my big brother valorie fisherMy Big Brother and My Big Sister by Valorie Fisher. (toddler, preschooler) A book of photography, told and taken from the perspective of a baby. “Everyone makes a fuss over how big I am, but my brother is REALLY big.” It shows a typical day’s worth of activities as the siblings interact, play peek-a-boo, eat, blow bubbles and the like. I love the natural rhythm of life that it captures. These siblings already have a special friendship.


15 Things NOT to Do With a Baby by Margaret McAllister. (toddler, preschooler) I’ve enjoyed sharing this one with my Toddler Bookworm (19mo) as we prepare him for a baby cousin. He loves the artwork, and Preschool Bookworm thinks the ideas are “soo silly”: Don’t send him up in a hot air balloon. Don’t give the baby to an octopus to cuddle. Following the expected fifteen forbidden activities are seven suggestions to try instead, including cuddling, kisses, singing, reading. 🙂
Waiting for Baby and series by Rachel Fuller (toddler) These board books are perfect for the youngest of big siblings. They are positive in tone but cover the bases of pregnancy and welcoming the new baby by exploring the sights & sounds of each stage. In Waiting for Baby, the sibling shops for clothes and a special toy for the baby, helps paint the nursery (ah, fiction!), visits the obstetrician, and helps daddy quietly while mom takes a nap (amen!). In the final spread, baby is presented with the toy they had selected earlier in the book. In My New Baby, typical daily activities are explored such as nursing, diapering, and bathing, again shown in a positive and helpful light (“Why is baby crying? Can we make it stop?” For real.). You’ll find one line of text on each page, which is a great jumping off point for making connections and discussion. Other books show the siblings growing together, but I haven’t gotten my hands on these in person yet.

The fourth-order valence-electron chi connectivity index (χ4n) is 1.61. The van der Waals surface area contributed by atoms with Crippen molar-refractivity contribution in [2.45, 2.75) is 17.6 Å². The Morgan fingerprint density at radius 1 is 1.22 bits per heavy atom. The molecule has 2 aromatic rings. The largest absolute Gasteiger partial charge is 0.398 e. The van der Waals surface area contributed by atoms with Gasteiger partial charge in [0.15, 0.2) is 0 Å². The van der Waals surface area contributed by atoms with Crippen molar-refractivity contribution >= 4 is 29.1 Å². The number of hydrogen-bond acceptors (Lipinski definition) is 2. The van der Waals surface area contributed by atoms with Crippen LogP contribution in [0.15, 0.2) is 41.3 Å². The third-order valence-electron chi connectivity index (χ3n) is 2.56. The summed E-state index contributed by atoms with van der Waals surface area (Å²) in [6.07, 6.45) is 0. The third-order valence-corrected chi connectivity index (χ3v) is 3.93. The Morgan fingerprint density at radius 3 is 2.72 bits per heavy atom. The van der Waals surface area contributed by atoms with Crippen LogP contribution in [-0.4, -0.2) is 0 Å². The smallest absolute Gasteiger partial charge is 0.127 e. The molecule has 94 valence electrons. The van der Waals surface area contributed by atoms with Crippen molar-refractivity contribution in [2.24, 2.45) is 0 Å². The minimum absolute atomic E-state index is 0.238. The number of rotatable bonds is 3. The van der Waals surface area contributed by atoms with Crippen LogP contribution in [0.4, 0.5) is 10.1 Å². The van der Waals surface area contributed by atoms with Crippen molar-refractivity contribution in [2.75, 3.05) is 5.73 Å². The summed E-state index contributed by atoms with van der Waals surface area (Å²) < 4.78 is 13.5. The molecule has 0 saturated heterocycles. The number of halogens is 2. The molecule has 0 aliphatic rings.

new siblings foreverBrothers Forever and Sisters Forever. (toddler, preschooler) I bought the brother version when Baby Bookworm was first born, as a form of inspirational reading. The scenes depicted are of older brothers playing and generally being best friends. I knew it would be a while before these dreams came to life, but the book was an early favorite of then-Toddler Bookworm in spite of this.  A celebration of the sibling bond. (Also realistic, admitting that sometimes they fight but they work things out in the end.) Unfortunately I wasn’t able to find an offering for brother-sister relationships from this author.


What Brothers Do Best/ What Sisters Do Best by Laura Numeroff. (toddler, preschooler) Similar to Brothers Forever and Sisters Forever, this 2-in-1 book describes the fun that siblings enjoy together: climbing trees, doing a puzzle, playing tic-tac-toe, making music, going to the library 🙂 Older siblings for sure, but an encouraging reminder of what’s ahead.


Here Comes Gosling! by Sandy Asher. (older toddler, preschooler, early elementary) This is a longer story compared to the previous recommendations. Froggie is eagerly anticipating a visit from Gander and Goose who are bringing Gosling for a meet & greet. The wait feels interminable to Froggie who invents a joyful waiting song and excitedly prepares for the visit. The song is repeated throughout and my Bookworms enjoyed the tune’s playfulness (and my silly rendition). When Gosling arrives, Froggie is surprised by his loud honk, and the parents explore a variety of measures to quiet the crying. Froggie’s waiting song does the trick and he makes a fast friend. Out of print, so look for this at your library, or snag a used copy for a penny!

Best wishes to all the new siblings out there!